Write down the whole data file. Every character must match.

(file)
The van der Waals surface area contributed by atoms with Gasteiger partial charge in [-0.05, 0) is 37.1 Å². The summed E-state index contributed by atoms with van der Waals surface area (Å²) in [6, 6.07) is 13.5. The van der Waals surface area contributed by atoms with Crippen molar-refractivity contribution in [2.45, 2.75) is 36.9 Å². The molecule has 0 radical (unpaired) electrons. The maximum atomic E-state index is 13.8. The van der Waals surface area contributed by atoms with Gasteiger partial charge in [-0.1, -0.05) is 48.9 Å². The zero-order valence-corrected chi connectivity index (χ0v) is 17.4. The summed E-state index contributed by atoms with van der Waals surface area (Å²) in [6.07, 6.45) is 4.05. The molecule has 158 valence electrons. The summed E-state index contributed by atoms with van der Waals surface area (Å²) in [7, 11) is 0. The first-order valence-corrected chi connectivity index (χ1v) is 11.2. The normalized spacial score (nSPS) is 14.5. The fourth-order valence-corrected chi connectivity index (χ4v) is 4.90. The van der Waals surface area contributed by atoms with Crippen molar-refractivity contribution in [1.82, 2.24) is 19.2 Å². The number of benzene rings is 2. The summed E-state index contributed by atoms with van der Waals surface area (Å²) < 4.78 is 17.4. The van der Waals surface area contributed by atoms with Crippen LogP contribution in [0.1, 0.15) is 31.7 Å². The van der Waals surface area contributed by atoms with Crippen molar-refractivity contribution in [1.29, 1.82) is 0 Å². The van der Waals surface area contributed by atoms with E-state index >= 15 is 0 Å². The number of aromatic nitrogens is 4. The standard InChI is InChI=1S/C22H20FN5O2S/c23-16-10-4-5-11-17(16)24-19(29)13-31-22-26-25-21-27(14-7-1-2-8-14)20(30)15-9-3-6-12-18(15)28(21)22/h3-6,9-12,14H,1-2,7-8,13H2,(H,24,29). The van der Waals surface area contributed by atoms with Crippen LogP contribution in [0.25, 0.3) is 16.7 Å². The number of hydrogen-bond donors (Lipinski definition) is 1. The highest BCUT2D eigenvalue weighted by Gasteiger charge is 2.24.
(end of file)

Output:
The van der Waals surface area contributed by atoms with Gasteiger partial charge in [-0.05, 0) is 37.1 Å². The summed E-state index contributed by atoms with van der Waals surface area (Å²) in [6, 6.07) is 13.5. The van der Waals surface area contributed by atoms with Crippen molar-refractivity contribution in [2.45, 2.75) is 36.9 Å². The molecule has 0 radical (unpaired) electrons. The maximum atomic E-state index is 13.8. The van der Waals surface area contributed by atoms with Gasteiger partial charge in [-0.1, -0.05) is 48.9 Å². The zero-order valence-corrected chi connectivity index (χ0v) is 17.4. The summed E-state index contributed by atoms with van der Waals surface area (Å²) in [6.07, 6.45) is 4.05. The molecule has 158 valence electrons. The summed E-state index contributed by atoms with van der Waals surface area (Å²) in [7, 11) is 0. The first-order valence-corrected chi connectivity index (χ1v) is 11.2. The normalized spacial score (nSPS) is 14.5. The fourth-order valence-corrected chi connectivity index (χ4v) is 4.90. The van der Waals surface area contributed by atoms with Crippen molar-refractivity contribution in [1.82, 2.24) is 19.2 Å². The number of benzene rings is 2. The summed E-state index contributed by atoms with van der Waals surface area (Å²) < 4.78 is 17.4. The van der Waals surface area contributed by atoms with Crippen LogP contribution in [0.1, 0.15) is 31.7 Å². The van der Waals surface area contributed by atoms with Crippen molar-refractivity contribution in [1.29, 1.82) is 0 Å². The van der Waals surface area contributed by atoms with E-state index >= 15 is 0 Å². The number of aromatic nitrogens is 4. The standard InChI is InChI=1S/C22H20FN5O2S/c23-16-10-4-5-11-17(16)24-19(29)13-31-22-26-25-21-27(14-7-1-2-8-14)20(30)15-9-3-6-12-18(15)28(21)22/h3-6,9-12,14H,1-2,7-8,13H2,(H,24,29). The van der Waals surface area contributed by atoms with Crippen LogP contribution in [0.25, 0.3) is 16.7 Å². The number of hydrogen-bond donors (Lipinski definition) is 1. The highest BCUT2D eigenvalue weighted by Gasteiger charge is 2.24.